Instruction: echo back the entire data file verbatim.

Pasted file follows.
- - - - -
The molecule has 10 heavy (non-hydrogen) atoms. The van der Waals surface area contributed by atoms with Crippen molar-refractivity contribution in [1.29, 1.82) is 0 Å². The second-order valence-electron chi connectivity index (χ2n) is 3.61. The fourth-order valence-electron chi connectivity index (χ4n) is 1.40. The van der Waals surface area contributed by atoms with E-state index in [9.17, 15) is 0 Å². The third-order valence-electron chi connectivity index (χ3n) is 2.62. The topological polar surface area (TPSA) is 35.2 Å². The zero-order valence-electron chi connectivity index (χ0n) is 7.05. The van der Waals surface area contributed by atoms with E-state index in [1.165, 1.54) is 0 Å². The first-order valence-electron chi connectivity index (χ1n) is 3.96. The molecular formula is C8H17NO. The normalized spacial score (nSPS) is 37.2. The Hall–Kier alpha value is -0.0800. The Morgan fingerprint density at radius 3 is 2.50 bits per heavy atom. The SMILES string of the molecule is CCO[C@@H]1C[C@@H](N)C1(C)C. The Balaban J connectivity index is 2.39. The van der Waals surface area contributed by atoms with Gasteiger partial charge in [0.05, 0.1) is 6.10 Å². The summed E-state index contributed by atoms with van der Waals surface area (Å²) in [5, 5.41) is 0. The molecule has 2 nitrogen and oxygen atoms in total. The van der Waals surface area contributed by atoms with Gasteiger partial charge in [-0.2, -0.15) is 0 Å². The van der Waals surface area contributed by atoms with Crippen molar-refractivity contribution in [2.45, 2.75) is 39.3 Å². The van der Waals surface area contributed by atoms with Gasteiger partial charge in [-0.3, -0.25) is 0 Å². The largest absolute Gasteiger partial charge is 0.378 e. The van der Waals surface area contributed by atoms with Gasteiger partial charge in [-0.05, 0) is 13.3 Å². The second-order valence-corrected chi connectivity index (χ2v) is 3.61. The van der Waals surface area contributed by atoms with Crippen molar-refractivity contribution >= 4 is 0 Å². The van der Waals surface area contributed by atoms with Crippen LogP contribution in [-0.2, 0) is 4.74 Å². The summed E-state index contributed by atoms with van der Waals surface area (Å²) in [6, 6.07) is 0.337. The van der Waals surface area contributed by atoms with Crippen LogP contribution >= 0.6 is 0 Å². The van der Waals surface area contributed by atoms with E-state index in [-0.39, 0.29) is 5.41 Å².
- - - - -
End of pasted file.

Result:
The molecule has 10 heavy (non-hydrogen) atoms. The van der Waals surface area contributed by atoms with Crippen molar-refractivity contribution in [1.29, 1.82) is 0 Å². The second-order valence-electron chi connectivity index (χ2n) is 3.61. The fourth-order valence-electron chi connectivity index (χ4n) is 1.40. The van der Waals surface area contributed by atoms with E-state index in [9.17, 15) is 0 Å². The third-order valence-electron chi connectivity index (χ3n) is 2.62. The topological polar surface area (TPSA) is 35.2 Å². The zero-order valence-electron chi connectivity index (χ0n) is 7.05. The van der Waals surface area contributed by atoms with E-state index in [1.165, 1.54) is 0 Å². The first-order valence-electron chi connectivity index (χ1n) is 3.96. The molecular formula is C8H17NO. The normalized spacial score (nSPS) is 37.2. The Hall–Kier alpha value is -0.0800. The Morgan fingerprint density at radius 3 is 2.50 bits per heavy atom. The SMILES string of the molecule is CCO[C@@H]1C[C@@H](N)C1(C)C. The Balaban J connectivity index is 2.39. The van der Waals surface area contributed by atoms with Gasteiger partial charge in [0.05, 0.1) is 6.10 Å². The summed E-state index contributed by atoms with van der Waals surface area (Å²) in [5, 5.41) is 0. The molecule has 2 nitrogen and oxygen atoms in total. The van der Waals surface area contributed by atoms with Gasteiger partial charge in [-0.2, -0.15) is 0 Å². The van der Waals surface area contributed by atoms with Crippen molar-refractivity contribution in [2.45, 2.75) is 39.3 Å². The van der Waals surface area contributed by atoms with Gasteiger partial charge in [-0.3, -0.25) is 0 Å². The largest absolute Gasteiger partial charge is 0.378 e. The van der Waals surface area contributed by atoms with Gasteiger partial charge in [-0.05, 0) is 13.3 Å². The second-order valence-corrected chi connectivity index (χ2v) is 3.61. The van der Waals surface area contributed by atoms with Crippen molar-refractivity contribution >= 4 is 0 Å². The van der Waals surface area contributed by atoms with Crippen LogP contribution in [-0.2, 0) is 4.74 Å². The summed E-state index contributed by atoms with van der Waals surface area (Å²) in [6, 6.07) is 0.337. The van der Waals surface area contributed by atoms with Crippen LogP contribution >= 0.6 is 0 Å². The van der Waals surface area contributed by atoms with E-state index in [-0.39, 0.29) is 5.41 Å².